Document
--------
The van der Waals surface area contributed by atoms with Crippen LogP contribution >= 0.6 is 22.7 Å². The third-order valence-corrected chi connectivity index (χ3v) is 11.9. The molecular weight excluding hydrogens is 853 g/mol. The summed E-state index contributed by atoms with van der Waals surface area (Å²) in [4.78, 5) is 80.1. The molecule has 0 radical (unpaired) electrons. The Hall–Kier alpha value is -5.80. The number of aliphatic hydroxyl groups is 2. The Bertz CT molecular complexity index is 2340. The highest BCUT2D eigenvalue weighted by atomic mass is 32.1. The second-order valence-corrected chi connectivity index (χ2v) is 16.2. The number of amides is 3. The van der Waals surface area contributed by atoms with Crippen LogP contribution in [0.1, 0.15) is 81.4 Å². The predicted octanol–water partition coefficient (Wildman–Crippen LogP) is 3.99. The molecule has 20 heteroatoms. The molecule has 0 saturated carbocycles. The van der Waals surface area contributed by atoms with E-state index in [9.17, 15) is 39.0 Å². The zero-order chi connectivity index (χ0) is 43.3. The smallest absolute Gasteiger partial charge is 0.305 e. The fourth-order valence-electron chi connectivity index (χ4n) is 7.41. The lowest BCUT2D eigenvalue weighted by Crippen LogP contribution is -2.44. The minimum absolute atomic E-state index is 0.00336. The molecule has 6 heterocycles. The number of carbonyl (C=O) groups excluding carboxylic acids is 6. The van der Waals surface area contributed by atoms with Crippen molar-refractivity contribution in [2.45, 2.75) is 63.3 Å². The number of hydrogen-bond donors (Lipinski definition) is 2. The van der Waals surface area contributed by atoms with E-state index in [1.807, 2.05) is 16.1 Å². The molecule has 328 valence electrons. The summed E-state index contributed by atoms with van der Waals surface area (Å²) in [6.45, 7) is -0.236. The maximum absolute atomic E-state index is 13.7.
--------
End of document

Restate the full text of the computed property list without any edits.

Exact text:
The van der Waals surface area contributed by atoms with Crippen LogP contribution >= 0.6 is 22.7 Å². The third-order valence-corrected chi connectivity index (χ3v) is 11.9. The molecular weight excluding hydrogens is 853 g/mol. The summed E-state index contributed by atoms with van der Waals surface area (Å²) in [4.78, 5) is 80.1. The molecule has 0 radical (unpaired) electrons. The Hall–Kier alpha value is -5.80. The number of aliphatic hydroxyl groups is 2. The Bertz CT molecular complexity index is 2340. The highest BCUT2D eigenvalue weighted by atomic mass is 32.1. The second-order valence-corrected chi connectivity index (χ2v) is 16.2. The number of amides is 3. The van der Waals surface area contributed by atoms with Crippen LogP contribution in [0.1, 0.15) is 81.4 Å². The predicted octanol–water partition coefficient (Wildman–Crippen LogP) is 3.99. The molecule has 20 heteroatoms. The molecule has 0 saturated carbocycles. The van der Waals surface area contributed by atoms with E-state index in [9.17, 15) is 39.0 Å². The zero-order chi connectivity index (χ0) is 43.3. The smallest absolute Gasteiger partial charge is 0.305 e. The fourth-order valence-electron chi connectivity index (χ4n) is 7.41. The lowest BCUT2D eigenvalue weighted by Crippen LogP contribution is -2.44. The minimum absolute atomic E-state index is 0.00336. The molecule has 6 heterocycles. The number of carbonyl (C=O) groups excluding carboxylic acids is 6. The van der Waals surface area contributed by atoms with Crippen molar-refractivity contribution in [2.45, 2.75) is 63.3 Å². The number of hydrogen-bond donors (Lipinski definition) is 2. The van der Waals surface area contributed by atoms with E-state index in [1.807, 2.05) is 16.1 Å². The molecule has 328 valence electrons. The summed E-state index contributed by atoms with van der Waals surface area (Å²) in [6.45, 7) is -0.236. The maximum absolute atomic E-state index is 13.7.